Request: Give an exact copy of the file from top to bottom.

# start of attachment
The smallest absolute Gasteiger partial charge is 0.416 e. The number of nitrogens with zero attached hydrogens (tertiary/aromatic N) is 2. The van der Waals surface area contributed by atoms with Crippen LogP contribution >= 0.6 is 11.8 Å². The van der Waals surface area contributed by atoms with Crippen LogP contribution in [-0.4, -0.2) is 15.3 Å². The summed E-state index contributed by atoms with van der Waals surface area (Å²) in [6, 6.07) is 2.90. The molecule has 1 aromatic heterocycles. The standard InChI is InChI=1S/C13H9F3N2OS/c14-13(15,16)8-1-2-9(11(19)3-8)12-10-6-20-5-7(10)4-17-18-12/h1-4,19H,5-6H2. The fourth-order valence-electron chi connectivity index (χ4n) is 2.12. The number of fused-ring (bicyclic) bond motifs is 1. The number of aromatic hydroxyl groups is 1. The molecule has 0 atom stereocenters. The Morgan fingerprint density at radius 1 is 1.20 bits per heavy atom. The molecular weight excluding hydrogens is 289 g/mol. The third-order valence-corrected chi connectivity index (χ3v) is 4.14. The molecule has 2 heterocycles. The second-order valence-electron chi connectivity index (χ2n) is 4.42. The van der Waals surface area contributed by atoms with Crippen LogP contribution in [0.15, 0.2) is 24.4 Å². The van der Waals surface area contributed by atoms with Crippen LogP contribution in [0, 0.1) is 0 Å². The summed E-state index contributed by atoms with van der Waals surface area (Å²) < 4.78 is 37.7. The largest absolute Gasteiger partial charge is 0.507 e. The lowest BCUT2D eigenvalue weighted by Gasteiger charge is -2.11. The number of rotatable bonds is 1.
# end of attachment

The smallest absolute Gasteiger partial charge is 0.416 e. The number of nitrogens with zero attached hydrogens (tertiary/aromatic N) is 2. The van der Waals surface area contributed by atoms with Crippen LogP contribution >= 0.6 is 11.8 Å². The van der Waals surface area contributed by atoms with Crippen LogP contribution in [-0.4, -0.2) is 15.3 Å². The summed E-state index contributed by atoms with van der Waals surface area (Å²) in [6, 6.07) is 2.90. The molecule has 1 aromatic heterocycles. The standard InChI is InChI=1S/C13H9F3N2OS/c14-13(15,16)8-1-2-9(11(19)3-8)12-10-6-20-5-7(10)4-17-18-12/h1-4,19H,5-6H2. The fourth-order valence-electron chi connectivity index (χ4n) is 2.12. The number of fused-ring (bicyclic) bond motifs is 1. The number of aromatic hydroxyl groups is 1. The molecule has 0 atom stereocenters. The Morgan fingerprint density at radius 1 is 1.20 bits per heavy atom. The molecular weight excluding hydrogens is 289 g/mol. The third-order valence-corrected chi connectivity index (χ3v) is 4.14. The molecule has 2 heterocycles. The second-order valence-electron chi connectivity index (χ2n) is 4.42. The van der Waals surface area contributed by atoms with Crippen LogP contribution in [0.15, 0.2) is 24.4 Å². The van der Waals surface area contributed by atoms with Crippen LogP contribution in [0, 0.1) is 0 Å². The summed E-state index contributed by atoms with van der Waals surface area (Å²) < 4.78 is 37.7. The largest absolute Gasteiger partial charge is 0.507 e. The lowest BCUT2D eigenvalue weighted by Gasteiger charge is -2.11. The number of rotatable bonds is 1.